The world doesn’t care what happens to you


Photo by dell640 on DepositPhotos

This essay first appeared in This Singaporean Life (subscribe!), a newsletter I sent out every Sunday (SGT) where I share my weekly musings on work and life in Singapore.

I hate to break this to you, but it’s true. No one cares what happens to each and every one of us. Everyone else is too busy caring about their own lives.

It doesn’t matter if we’re born in a poor family, no employer is going to give us a higher salary or special treatment. We’ll have to work our way up.

It doesn’t matter if we’re born to be slower in academic studies, no average school is going to give you more time when you’re sitting for a test.

It doesn’t matter if we’re born with hereditary illnesses, no hospital is going to treat us for less, let alone free of charge.

Because our “unique” situation is not unique at all. There are always people out there who had it worse than us. In fact, many successful people started their lives with more and bigger disadvantages than 99% of the world.

Because they understand this harsh reality: We can’t control what happens to us, but we can control how we react and what we do about it.


There’s this famous story about an alcoholic father and his two sons. Both of them grew up in the same household and were exposed to their father’s toxic alcoholism.

It was only when they both turned 18 did they leave the house to be their own men.

A decade later, the two sons’ lives were worlds’ apart — One became a dead drunk just like their father while the other became a proud owner of a growing business.

When asked about why and how they arrived at where they were, both of them said that their father had the greatest impact on their lives.

The dead drunk looked at his background as an inevitable path to alcoholism; the businessman viewed his past as an escape route away from alcoholism.

Yes, there could be many other factors in place influencing their decisions along the way, undoubtedly. We can’t discount the businessman’s efforts to steer away from alcoholism and overlook the dead drunk’s blind following in his father’s footsteps, nonetheless.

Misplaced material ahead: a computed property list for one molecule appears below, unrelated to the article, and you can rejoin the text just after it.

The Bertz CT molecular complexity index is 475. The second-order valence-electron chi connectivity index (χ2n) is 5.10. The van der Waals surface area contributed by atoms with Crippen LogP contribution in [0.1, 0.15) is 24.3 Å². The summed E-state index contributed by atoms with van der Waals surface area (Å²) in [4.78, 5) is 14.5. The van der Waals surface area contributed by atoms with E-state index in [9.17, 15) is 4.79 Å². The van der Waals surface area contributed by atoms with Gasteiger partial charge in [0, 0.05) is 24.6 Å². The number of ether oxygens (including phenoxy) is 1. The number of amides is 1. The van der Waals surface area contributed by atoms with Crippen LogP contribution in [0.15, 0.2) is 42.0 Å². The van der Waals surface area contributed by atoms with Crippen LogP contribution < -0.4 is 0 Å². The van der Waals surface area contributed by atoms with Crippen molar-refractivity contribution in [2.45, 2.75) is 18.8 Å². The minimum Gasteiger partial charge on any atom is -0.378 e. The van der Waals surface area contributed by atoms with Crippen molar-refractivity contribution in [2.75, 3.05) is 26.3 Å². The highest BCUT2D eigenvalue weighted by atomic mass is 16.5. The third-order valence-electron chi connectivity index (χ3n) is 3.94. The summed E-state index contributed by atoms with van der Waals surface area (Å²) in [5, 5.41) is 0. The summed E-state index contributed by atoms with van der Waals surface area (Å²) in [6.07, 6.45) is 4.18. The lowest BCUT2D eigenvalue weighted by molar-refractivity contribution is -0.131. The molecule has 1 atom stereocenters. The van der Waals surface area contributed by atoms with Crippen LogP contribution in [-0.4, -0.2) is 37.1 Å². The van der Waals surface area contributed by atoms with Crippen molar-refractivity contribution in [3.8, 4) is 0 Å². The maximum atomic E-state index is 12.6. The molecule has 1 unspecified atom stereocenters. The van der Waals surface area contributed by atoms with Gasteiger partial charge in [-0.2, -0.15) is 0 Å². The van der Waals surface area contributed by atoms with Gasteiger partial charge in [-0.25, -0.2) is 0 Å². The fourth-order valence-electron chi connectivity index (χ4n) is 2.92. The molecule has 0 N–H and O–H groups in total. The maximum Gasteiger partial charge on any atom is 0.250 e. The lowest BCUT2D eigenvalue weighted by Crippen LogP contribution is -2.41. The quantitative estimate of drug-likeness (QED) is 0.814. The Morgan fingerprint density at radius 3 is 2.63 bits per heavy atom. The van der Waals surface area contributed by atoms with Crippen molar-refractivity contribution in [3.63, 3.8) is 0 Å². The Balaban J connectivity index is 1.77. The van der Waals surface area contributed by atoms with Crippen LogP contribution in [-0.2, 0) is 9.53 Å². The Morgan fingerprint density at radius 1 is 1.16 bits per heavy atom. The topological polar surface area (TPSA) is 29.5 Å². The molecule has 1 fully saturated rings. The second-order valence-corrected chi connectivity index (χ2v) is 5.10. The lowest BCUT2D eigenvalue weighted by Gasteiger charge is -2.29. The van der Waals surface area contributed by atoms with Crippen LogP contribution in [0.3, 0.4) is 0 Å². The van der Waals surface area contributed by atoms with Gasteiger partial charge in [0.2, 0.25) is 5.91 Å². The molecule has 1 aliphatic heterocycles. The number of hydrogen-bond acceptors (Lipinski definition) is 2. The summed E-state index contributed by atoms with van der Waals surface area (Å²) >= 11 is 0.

What happens to us might not be our fault. However, our mindsets, intentions, and ultimately, actions, are all on us. We all have a mind and not just a brain for a reason — to assess our situations and make decisions for a better life.


I’ve always found parents who migrate to another country (not expatriates) in pursuit of a better education system very noble.

They recognise the disadvantages they experienced in their home country and didn’t want their children to face the same challenges, so they move.

It takes a lot of courage, planning, and drive to make such a life-changing decision. Especially when the new environment is different in culture, ideologies, and politics among many other aspects.

But they know — we know — the world is not going to care about their plight. They have to put in the extra work to get to where they want to be.

Parents aside, anyone who makes the conscious decision to relocate to a country where opportunities are more abundant for them, is admirable. They all understand the insignificance of their situation and the importance of their decisions.

If you have immigrant parents, who moved to your current location because it opens up more doors for you, be thankful. If you’re an immigrant yourself, your children will be infinitely grateful to you one day, if they’re not already.


You grow up in a broken family; worrying about meals every other day; hate it when school reopens because your schoolmates will have new uniforms to wear and new textbooks to use, but you don’t.

When you start working at a fast food joint at 16 years old, you receive minimum wage, have to eat whatever leftover food there is in the kitchen, have to contribute all your money to pay off family debts, while still juggling with studies.

Now, the above situation sounds very familiar because many successful people grew up from that kind of background — the whole world seems to be against them when really, they are just presented a choice.

Do you want to cry over your plight or do something to get out of it?

Most — if not all — of those who look at setbacks and challenges as opportunities to become better are usually those who slowly inch towards their goals.

The above scenarios — the two sons of an alcoholic father; immigrant parents; and the typical rags-to-riches background story — are less of inspiration and more of a reminder: The key to a good life lies in what we do in response to what happens to us.

Call to action

It doesn’t matter what happens to you; it’s all about what you do in response. People won’t give you a chance just because you had a tough start. You have to prove your worth.

That’s not to say you shouldn’t give others your compassion. Just remember the following quote from one of Rome’s greatest emperors and philosophers of all time if you want to succeed.

“Be tolerant of others and strict with yourself.” – Marcus Aurelius

About the author

Vance Wong

Brain-picker. Cinephile. Koreaboo.

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by Vance Wong


Vance Wong

Brain-picker. Cinephile. Koreaboo.